On Sunday, April 24, 2016 at 8:00 a.m. the Colorectal Cancer Association of Canada (CCAC) will be once again taking part in its second annual BUM RUN, a 5 km walk/run event to raise awareness of colorectal cancer – which is the second leading cause of cancer death in Canada. BUM RUN was founded by Dr. Ian Bookman, a gastroenterologist in Toronto who shares the CCAC’s passion of raising awareness of colorectal cancer screening. This event is intended for all ages and fitness levels, so it’s a great opportunity to plan a family day or a group of friends, while raising much needed funds for the CCAC.
This is the second year that the CCAC will be participating in the event and benefiting from the proceeds raised at the event. Hence, we truly need everyone’s help to make this a significant fundraising initiative for us in the Toronto area. The funds raised will hopefully go towards our patient support programs in Canada and will go a long way in helping to support patients and caregivers. Our support programs are critically important to patients and caregivers and I must say, to me as well, and it is my fervent desire to continue to provide these programs to those afflicted with this insidious disease. But we need everyone’s support to be able to do so by participating in events such as BUM RUN.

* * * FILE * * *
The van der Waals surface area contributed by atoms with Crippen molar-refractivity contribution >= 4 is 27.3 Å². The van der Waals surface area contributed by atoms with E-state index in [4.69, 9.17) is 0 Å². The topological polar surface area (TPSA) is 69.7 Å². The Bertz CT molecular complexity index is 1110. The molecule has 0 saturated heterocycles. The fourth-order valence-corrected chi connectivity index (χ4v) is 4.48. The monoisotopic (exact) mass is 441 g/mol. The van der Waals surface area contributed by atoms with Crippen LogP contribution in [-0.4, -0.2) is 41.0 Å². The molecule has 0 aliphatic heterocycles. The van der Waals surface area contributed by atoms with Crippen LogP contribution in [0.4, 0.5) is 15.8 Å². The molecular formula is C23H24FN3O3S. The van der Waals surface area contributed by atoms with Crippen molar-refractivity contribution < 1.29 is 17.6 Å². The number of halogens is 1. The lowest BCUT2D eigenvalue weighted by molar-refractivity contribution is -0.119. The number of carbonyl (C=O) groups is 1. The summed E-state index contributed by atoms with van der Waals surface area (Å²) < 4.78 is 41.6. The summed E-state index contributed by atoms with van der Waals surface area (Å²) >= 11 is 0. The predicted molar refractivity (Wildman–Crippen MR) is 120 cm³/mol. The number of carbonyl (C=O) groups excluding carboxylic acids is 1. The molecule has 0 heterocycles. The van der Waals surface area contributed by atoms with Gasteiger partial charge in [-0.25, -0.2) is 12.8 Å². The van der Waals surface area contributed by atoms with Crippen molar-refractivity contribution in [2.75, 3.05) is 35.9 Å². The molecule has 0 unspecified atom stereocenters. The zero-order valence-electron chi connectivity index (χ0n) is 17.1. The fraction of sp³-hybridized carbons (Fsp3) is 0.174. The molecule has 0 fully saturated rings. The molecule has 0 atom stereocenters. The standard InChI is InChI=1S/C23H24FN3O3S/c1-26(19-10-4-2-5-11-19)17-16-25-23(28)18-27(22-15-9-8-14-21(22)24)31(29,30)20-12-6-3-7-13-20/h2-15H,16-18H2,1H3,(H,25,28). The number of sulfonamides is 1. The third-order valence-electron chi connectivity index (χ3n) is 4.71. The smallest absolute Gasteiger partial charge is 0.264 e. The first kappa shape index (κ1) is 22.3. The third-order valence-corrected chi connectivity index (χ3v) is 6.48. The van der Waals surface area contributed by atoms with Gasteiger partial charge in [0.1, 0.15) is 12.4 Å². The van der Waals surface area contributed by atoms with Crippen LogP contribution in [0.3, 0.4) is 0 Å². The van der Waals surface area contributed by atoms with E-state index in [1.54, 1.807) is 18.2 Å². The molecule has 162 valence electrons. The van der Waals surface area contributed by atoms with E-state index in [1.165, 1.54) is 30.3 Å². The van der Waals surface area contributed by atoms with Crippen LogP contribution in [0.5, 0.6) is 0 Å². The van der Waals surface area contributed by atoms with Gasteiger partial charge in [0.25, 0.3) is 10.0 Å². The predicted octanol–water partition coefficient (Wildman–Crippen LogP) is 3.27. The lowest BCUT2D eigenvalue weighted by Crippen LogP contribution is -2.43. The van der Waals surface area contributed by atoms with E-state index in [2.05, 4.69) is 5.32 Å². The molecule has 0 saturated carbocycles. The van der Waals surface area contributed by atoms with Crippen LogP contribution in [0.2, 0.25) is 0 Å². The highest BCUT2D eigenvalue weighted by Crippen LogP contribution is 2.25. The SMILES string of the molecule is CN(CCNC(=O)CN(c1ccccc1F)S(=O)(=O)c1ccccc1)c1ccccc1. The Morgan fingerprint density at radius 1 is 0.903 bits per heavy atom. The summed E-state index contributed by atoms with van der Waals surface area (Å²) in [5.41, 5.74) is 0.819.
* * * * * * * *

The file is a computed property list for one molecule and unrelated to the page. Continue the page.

This run is for Marie Taurasi:
She’s behind the Colorectal Cancer Association of Canada!
“This is not an “old person’s disease.” If you are having any types of symptoms – go and have yourself checked. This is what saved me – a colonoscopy.” said Marie Taurasi
Marie was diagnosed with Colorectal Cancer on January 19, 2015. She had a temporary ileostomy put in on February 6, 2015, and is now undergoing chemotherapy and radiation treatments. Marie is grateful for the help and support of the Colorectal Association of Canada for educating and guiding her through this journey.
How to participate in BUM RUN – Two ways:
1. Participate in BUM RUN by actually walking or running on April 24th. Please register for the event by following some simple instructions that appear below. Event facilitators have made the registration process so easy this year. After registering, you can then contact everyone you know to urge them to pledge a donation on your personal fundraising page. When you contact people to pledge in your name, the easiest way is to provide them with the link to your personal homepage. It is important that they select the Colorectal Cancer Association of Canada when they are asked to select the charity to donate to. By way of example, below is the link to my personal homepage to give you an idea of how you might want to set up your own homepage: